“This case is a testament to the exemplary work of the FBI’s Violent Crime Task Force,” said Special Agent in Charge Jackson. “The agents on our task force worked hand in hand with state, local and international partners to relentlessly investigate these crimes and, ultimately, identify, locate and apprehend these violent fugitives.”

Pedro Louis Alvarez, 32, of Honduras; and four Colombian nationals, Johnnattan Ramirez, 35; Robert Riveros, 25; Eslevy Vargas-Avila, 27; and Catherine Contreras-Beltran, 28, were charged in a federal superseding indictment in October 2016 with one count of conspiracy to interfere with commerce by robbery, two counts of interference with commerce by robbery and related firearms charges. Ramirez, Alvarez and Riveros are also charged with one additional count of interference with commerce by robbery and related firearms charges. Alvarez was arrested in New York City by the FBI and the Dallas Fort Worth International Airport Department of Public Safety on June 27, 2016.  Contreras-Beltran, Vargas-Avila, Ramirez and Riveros were all arrested in Colombia by the Colombian National Police, between December 2016, and July 19.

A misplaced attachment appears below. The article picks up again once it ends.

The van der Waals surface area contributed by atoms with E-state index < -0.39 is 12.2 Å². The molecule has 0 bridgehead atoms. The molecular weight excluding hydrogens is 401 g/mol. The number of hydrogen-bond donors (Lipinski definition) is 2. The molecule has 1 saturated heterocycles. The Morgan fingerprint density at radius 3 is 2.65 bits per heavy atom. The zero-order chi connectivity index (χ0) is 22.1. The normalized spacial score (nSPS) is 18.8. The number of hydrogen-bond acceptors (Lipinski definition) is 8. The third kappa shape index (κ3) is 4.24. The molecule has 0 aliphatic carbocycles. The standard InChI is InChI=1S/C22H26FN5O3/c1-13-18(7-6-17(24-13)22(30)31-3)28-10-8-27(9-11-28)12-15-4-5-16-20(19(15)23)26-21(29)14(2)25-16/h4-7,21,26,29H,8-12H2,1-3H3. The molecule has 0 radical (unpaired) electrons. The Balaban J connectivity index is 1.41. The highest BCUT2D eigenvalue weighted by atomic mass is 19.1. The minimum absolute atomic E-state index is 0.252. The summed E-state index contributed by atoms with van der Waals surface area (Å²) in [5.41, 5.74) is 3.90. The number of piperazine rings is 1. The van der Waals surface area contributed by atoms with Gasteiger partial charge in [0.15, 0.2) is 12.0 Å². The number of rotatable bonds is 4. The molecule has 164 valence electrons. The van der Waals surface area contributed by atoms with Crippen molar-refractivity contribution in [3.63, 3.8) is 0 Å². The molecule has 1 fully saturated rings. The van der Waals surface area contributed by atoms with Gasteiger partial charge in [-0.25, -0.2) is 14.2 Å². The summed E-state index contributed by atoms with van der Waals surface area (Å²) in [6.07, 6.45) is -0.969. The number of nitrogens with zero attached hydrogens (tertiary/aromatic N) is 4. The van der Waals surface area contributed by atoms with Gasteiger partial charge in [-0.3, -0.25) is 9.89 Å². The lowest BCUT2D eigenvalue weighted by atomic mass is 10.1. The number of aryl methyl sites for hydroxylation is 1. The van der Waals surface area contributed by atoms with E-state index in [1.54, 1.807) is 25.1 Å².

The indictment alleges that on April 27, 2016, Ramirez, Alvarez and Riveros robbed a traveling diamond and jewelry salesman at gunpoint, taking the victim’s rolling case and a Nikon digital camera, among other items, while Alvarez conducted surveillance. The indictment further alleges that on June 2, 2016, and June 9, 2016, Ramirez, Alvarez, Riveros, Vargas-Avila and Contreras-Beltran robbed two additional traveling diamond and jewelry salesmen at gunpoint, taking from the first victim a bag containing, among other items, a diamond scale and diamond gauge, and from the second victim a case containing jewelry. According to the allegations, when the second victim attempted to retrieve his case from Ramirez’s vehicle, Ramirez drove away with the victim partially inside the vehicle, and Ramirez, Alvarez, Riveros and Vargas-Avila then removed the victim from the vehicle and beat him, which contributed to his to death.